In the hot seat: Jean Alesi



He was set up by Gerhard Berger and Nelson Piquet, but he’s more likely to ask them to join him for a cigar in his Rolls-Royce than his early French rivals

You were born in the south of France to Sicilian parents. As a boy, were your heroes Italian drivers or French? Bryce Hancock. Port Talbot

Definitely not French! I’ve been a Ferrari fan all my life and my all-time hero was Gilles Villeneuve.

Was your rally-driving father Frank a big inspiration? Harry Barrington, via e-mail

I grew up in the garage of my father — I was always there at weekends. I always wanted to be in a rally car since I was very young. My early career was in rallying, but I had to go to the circuits because the promotion cups, like Renault 5s, were a lot less expensive, so that’s why I then started on the circuits.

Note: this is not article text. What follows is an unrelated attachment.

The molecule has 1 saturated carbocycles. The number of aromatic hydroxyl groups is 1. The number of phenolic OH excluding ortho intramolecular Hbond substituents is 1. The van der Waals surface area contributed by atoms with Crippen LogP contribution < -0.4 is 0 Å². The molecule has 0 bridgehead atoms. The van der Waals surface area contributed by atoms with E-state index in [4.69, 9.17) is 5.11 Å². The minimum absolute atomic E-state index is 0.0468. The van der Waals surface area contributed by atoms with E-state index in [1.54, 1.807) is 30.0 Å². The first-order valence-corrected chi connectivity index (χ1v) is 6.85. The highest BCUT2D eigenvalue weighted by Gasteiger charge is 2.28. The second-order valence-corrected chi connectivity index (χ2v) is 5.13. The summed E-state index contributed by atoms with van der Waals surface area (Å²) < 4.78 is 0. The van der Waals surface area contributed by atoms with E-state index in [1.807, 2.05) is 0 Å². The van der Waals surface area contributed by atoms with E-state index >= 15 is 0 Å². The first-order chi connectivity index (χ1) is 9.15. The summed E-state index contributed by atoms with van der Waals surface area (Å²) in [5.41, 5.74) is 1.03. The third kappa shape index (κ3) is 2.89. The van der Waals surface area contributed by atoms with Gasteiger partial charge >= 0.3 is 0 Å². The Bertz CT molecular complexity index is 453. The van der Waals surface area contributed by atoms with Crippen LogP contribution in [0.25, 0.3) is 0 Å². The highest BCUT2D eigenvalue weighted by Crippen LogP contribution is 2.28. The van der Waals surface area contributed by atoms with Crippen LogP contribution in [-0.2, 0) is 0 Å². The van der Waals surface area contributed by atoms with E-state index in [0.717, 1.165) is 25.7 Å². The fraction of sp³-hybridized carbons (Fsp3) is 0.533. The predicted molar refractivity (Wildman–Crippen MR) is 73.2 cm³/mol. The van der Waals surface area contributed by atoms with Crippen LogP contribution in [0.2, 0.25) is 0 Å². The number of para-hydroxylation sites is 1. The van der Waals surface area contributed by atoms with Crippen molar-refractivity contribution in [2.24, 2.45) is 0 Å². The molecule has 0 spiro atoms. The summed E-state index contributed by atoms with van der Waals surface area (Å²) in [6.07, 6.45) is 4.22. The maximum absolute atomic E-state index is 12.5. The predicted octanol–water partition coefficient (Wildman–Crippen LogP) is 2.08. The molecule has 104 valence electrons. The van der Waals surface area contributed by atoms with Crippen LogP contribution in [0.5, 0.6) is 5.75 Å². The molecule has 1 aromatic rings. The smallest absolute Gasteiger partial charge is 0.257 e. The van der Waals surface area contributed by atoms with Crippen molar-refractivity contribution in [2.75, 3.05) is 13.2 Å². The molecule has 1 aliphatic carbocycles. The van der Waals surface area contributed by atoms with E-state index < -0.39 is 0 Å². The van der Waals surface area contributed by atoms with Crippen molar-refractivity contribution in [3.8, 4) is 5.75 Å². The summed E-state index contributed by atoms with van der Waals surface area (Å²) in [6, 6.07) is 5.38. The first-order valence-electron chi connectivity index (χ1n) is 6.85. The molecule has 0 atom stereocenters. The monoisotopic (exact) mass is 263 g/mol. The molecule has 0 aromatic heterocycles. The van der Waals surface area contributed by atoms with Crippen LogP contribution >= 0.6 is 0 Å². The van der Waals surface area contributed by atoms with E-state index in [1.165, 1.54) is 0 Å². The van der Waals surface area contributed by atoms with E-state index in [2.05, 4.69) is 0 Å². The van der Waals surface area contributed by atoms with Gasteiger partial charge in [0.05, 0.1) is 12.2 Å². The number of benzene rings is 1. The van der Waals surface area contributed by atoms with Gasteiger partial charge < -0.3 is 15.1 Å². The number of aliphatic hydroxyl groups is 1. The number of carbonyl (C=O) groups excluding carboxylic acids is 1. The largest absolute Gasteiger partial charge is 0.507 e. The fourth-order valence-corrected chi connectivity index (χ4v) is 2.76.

When you came through the ranks there were a lot of very good French drivers. Who did you rate as the best of them? And is there one who should have made it but didn’t? Jeff Harrington, Leather head, Surrey

To be honest, I was the enemy of the French group. They were all pushed by Elf, and I was outside that system. I was happy when everybody fell off the ladder — for me it was good revenge! In this business you always have drivers who say they were not lucky, or whatever, and that’s why they didn’t make it. But I don’t believe in luck. If it is your life, that means you must make it to the top. I’m sorry to sound hard like this, but I didn’t like any of them!

Did you enjoy your experience at Le Mans in a Porsche 962 in 1989? Any chance of you going back? Jon Love-Hagger. Manchester

I was a bit afraid. It was the first time I raced with a door right next to my helmet, and I didn’t feel safe in the car. It was the time of the very long straight… Even though I was young and crazy, I didn’t feel comfortable at all with that. For sure, I won’t go back!

What was it like battling with Senna in your Tyrrell at Phoenix in ’90? E Brent Hemsley via e-mail